Watch a Video of Enactus Students in China who Turn Coffee Grounds into Income for Those in Need

Sep 29, 2014 3:00 PM ET
Campaign: See Opportunity

“Enactus provided a fertile platform for these students to cultivate a sustainable solution that empowers people to earn additional income by growing and selling mushrooms.”

–Denise Morrison, President and CEO of Campbell’s Soup Company, talking about a project by the Shanghai University of Finance and Economics in China. Project Coffee Green creates mushroom grow bags from used coffee grounds and distributes them to people in need.

In a series of videos released as part of the Enactus #seeopportunity campaign, executives describe inspiring projects by Enactus students who are working to improve lives and empower communities through entrepreneurial action.

An Enactus team in China saw opportunity where most only see their morning routine. Using their unique entrepreneurial vision, they looked around their community and began to wonder what happened to used coffee grounds from coffee shops around the city. Kiwi, a member of the Shanghai University of Finance and Economics Enactus team, said, “To our disappointment, most of [the grounds are] deserted.” This disappointment cultivated the team’s unique project model.

They collect used coffee grounds from local coffee and dessert shops. Then, they manufacture mushroom grow bags with the grounds. People are able to grow mushrooms in their homes and then sell them as a supplementary income at the market.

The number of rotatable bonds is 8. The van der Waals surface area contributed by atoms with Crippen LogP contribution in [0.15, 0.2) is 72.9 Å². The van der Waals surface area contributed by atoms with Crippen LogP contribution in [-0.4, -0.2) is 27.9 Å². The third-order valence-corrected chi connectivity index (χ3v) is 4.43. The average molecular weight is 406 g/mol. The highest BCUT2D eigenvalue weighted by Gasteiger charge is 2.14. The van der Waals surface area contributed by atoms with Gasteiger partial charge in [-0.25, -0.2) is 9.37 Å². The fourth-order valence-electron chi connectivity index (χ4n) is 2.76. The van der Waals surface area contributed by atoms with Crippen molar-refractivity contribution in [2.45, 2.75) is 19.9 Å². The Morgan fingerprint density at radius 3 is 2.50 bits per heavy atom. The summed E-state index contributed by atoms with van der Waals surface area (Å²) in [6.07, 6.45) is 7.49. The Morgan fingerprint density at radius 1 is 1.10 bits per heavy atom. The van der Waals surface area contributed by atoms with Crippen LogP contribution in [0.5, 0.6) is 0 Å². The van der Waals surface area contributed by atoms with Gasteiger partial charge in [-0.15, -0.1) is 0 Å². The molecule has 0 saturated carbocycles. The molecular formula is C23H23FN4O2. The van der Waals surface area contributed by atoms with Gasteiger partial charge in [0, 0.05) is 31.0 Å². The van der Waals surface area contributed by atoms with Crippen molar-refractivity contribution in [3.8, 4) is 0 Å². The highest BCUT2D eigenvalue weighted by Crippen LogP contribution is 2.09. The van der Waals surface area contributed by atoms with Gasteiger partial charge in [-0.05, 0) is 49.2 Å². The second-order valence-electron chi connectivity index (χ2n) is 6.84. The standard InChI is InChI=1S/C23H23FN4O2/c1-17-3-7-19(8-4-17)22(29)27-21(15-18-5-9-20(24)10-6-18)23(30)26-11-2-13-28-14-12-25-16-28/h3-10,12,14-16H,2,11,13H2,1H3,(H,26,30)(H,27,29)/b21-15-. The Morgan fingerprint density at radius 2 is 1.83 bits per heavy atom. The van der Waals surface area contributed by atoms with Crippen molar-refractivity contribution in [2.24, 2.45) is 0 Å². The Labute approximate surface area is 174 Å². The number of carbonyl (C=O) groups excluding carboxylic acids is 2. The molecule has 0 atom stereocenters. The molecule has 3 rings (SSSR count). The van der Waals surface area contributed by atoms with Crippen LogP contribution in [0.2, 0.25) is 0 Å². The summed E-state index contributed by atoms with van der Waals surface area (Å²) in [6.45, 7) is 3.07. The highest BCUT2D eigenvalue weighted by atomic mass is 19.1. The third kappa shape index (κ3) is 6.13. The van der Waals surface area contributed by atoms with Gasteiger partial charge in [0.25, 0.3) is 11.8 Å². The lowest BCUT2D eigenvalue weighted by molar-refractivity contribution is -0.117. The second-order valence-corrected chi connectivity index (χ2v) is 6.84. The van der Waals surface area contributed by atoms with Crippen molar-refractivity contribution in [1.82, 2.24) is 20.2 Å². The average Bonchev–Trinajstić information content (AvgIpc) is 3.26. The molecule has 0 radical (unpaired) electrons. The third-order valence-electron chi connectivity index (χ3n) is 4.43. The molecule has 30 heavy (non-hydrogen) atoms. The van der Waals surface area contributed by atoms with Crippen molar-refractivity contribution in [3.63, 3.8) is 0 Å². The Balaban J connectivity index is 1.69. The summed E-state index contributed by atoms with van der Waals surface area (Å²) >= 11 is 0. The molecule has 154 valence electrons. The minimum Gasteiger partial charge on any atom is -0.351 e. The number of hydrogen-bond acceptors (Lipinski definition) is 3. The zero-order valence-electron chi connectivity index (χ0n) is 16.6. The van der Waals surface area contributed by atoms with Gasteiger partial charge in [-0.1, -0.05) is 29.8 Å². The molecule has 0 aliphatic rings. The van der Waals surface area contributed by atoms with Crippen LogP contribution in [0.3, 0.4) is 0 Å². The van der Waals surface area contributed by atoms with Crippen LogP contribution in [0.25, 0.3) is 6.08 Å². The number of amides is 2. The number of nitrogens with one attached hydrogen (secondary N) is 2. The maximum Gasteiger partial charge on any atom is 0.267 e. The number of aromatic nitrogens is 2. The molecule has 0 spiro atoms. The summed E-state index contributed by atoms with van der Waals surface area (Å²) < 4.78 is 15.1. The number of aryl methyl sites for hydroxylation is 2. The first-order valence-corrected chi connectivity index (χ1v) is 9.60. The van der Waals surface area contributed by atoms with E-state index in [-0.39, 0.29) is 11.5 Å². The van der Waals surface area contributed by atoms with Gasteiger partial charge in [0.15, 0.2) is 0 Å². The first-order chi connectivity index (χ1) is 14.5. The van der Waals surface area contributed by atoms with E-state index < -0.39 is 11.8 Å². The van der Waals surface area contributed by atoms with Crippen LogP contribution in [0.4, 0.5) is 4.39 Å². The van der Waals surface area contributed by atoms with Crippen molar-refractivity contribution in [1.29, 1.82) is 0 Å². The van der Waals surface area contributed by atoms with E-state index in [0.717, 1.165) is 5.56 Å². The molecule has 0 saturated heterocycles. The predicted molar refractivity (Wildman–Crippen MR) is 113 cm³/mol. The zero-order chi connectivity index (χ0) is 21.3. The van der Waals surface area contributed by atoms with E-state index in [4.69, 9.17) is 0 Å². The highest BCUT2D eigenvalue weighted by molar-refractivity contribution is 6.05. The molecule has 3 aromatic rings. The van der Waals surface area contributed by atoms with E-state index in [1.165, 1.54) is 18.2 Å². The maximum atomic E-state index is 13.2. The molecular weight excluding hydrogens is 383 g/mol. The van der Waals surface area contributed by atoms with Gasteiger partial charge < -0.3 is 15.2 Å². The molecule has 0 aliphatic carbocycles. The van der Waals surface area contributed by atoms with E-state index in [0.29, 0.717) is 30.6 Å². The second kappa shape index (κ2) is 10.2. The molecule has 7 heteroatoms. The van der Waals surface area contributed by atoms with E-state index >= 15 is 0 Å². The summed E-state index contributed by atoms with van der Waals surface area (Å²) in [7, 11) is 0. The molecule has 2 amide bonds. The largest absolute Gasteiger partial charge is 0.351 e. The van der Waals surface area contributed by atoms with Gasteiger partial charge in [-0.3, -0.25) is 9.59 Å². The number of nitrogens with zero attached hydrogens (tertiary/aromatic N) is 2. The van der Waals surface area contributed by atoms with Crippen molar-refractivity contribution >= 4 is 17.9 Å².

According to Kiwi, the team considered a few factors in choosing who to help. They wanted, “a special…group that [needs] help and are always ignored by other people.” They also wanted “to choose a group with good comprehension.” Finally, the team knew the importance of minimizing logistic costs, meaning they would need to help someone near their community.

These specifications led them to focus on local low-income individuals. Many of these people take care of children and the elderly without steady jobs or adequate government subsidies. To attract the target group, the Enactus team held lectures about the project. Kiwi said these lectures taught her to interact with the target group and were an important aspect of what she has learned in Enactus.

When Coffee Green started, there were around 200 participants; now there are 300. Part of the success can be attributed to the convenience for participants. According to Kiwi, “Through giving little space and little attention, [the] target group can easily gain extra income.”

Participants are able to grow the mushrooms in their houses with only two or three meters of space. Kiwi said, “They just need to water the bags on time to keep them wet and set them at [the] right places.”

On average, four harvests can be made in one month from one bag. When the mushrooms are ready to be sold, the Enactus students deliver the mushroom bags to market to help them sell. This results in an average income of 500 Yuan per month for participants.

The team’s biggest challenge has been keeping the supply chain consistent and the quality level high. Still, they are confident in their future success. Kiwi said they hope to expand their target group and produce a wider variety of products. There are many people who can benefit from Coffee Green, and the Enactus students are determined to empower as many as they can.

To hear more stories like this and follow our student teams as they compete in the Enactus World Cup in October:


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